It was 1952 when 5 women knocked on a California door and asked Audrey Wetherell Johnson to teach them a portion of the Bible. She wrote:
These were all earnest Christian women, well versed in Bible content. My heart fell! What had I come to? There in San Bernardino was such an abundance of churches where people could hear God’s Word, while by contrast in China were millions who had not even heard His name. Am I to give more to those who already have so much? I wondered. In reply I promised to pray about their request, and when they had gone I poured out to God my longing to teach pagans. He reminded me of Jeremiah 45:5, “Seekest thou great things for thyself?” (such as seeking to train teachers for China’s millions), “Seek them not!” Again He gave me His message to Zechariah (4:10) “For who hath despised the day of small things?” It seemed He had meant this for me. “You are here, not yet recovered in health; cannot you do this small thing for Me with these dear ladies who desire teaching?”
A few days later, when these ladies returned for my answer, I said, “I will not spoon-feed you. Are you willing for me to dictate a few questions which will help you in your study of each passage? I would then like you to first share with all of us what God has given you, after which I will share with you what He has given me.” – A. Wetherell Johnson, Created for Commitment p. 200
Thank God for Miss Johnson’s method of teaching. Her willingness to teach those five women gave birth to an international, non-denominational Bible study, which is still going strong today. Bible Study Fellowship: More than 1,000 classes on six continents in 39 nations, including China. I’m forever amazed by what God will do with a little yes.
Miss Johnson taught me to take a good look at the Scriptures for myself, under the illumination of the Holy Spirit.
Dr. Katherine Bushnell inspired me to take it one step further. Dr. Bushnell was an amazing woman – physician, missionary, Bible scholar and social activist. While in China as a medical missionary, she discovered that the Chinese Bible was mistranslated to support cultural prejudice against the ministry of women. She wondered whether the same male bias might have prejudiced English translations as well. On the long sea voyage home, she renewed her study of Hebrew and Greek in order to investigate for herself. In 1911 she published Women’s Correspondence Bible Class, later titled, God’s Word to Women. It is reported that she died believing that her work had made little impact.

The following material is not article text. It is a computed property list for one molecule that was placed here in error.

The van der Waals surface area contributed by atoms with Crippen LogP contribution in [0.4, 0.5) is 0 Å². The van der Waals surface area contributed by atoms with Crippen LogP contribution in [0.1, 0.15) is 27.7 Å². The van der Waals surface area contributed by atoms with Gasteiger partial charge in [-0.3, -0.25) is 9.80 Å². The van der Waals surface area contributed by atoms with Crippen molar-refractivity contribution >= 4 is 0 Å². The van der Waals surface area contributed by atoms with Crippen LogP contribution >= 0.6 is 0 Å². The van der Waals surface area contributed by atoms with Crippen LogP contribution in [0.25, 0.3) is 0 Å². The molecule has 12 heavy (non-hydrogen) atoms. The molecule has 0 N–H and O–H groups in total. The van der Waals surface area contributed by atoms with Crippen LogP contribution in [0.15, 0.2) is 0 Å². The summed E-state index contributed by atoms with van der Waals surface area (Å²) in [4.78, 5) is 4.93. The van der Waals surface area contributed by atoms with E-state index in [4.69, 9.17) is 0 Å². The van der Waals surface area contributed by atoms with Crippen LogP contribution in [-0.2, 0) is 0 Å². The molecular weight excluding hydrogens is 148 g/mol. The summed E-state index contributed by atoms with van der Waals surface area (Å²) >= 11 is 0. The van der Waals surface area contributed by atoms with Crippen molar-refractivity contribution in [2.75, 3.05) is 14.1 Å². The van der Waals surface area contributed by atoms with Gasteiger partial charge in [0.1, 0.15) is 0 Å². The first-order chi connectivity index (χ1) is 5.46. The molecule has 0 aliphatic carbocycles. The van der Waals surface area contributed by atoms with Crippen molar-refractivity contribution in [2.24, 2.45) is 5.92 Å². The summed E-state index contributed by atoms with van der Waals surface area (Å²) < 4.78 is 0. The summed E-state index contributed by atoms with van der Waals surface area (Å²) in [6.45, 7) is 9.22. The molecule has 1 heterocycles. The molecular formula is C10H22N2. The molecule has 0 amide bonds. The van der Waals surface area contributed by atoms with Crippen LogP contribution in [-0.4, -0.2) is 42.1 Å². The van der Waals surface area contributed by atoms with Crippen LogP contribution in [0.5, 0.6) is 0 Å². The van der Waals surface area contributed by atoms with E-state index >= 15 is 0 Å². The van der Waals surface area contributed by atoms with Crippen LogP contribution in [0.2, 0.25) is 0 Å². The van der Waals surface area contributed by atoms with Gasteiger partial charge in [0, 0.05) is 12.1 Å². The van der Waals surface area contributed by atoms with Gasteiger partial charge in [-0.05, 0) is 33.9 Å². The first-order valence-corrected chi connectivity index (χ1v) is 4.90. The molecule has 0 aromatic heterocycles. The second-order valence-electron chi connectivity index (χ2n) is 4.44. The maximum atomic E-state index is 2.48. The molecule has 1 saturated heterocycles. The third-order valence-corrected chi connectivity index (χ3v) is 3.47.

It made an impact on me.
It caused my discerning ears to perk up yesterday, for example, when I heard a pastor on a video promulgate the identity theft I wrote about here.
This morning when I was reading my BSF notes on Revelation 12, I came upon this sentence:
“Finally, he was called a serpent because he is that ancient serpent who appeared in the Garden of Eden to tempt Adam and Eve (and who was cursed to ongoing enmity with them.)”
“Not them, her,” I wrote in the margin. Her. The enmity was with the woman and her offspring. Not with Adam’s offspring. I explained why here.
One of the BSF questions asked who we think the three main players in this chapter are. The identities of the dragon and the son are pretty obvious. The identity of the pregnant woman, however, is not as clear. To most. It’s pretty clear to me.
The BSF notes give several possibilities as to who the pregnant woman might be:
- The Jewish people, who gave birth to the Messiah
- The Church
- Both believing Israel and the Church, giving birth to many people of God
The problem I have with possibilities 3 and 4 is verse 17. If the woman is the church (or all Jewish and Gentile believers), then who are “the rest of her offspring”?
No one in the leaders’ meeting Saturday morning, and no one in the notes, mentioned Eve as a possibility.
And I think she might be Eve.
Because Eve is “the mother of all the living.” The mother of all who humbly confess their sins. (You did click on the link and read Winning the War on Women, right?)
It’s interesting that Eve is fashioned in Genesis 2, but she isn’t named until the end of chapter 3. It wasn’t until after she sinned and confessed that she was named “the mother of all the living.” (Do you get what I’m saying or do I need to publish the book that lays it all out?)
It makes sense that the players at the very beginning of the epic battle (Genesis 3:15) – Eve, her offspring and the serpent – would be the same players at the end of the epic battle. (Revelation 12).
I realize that most ordinary people don’t care all that much about Revelation, but I’m not talking to ordinary people here.
And I’m hoping to hear from your extraordinary brains.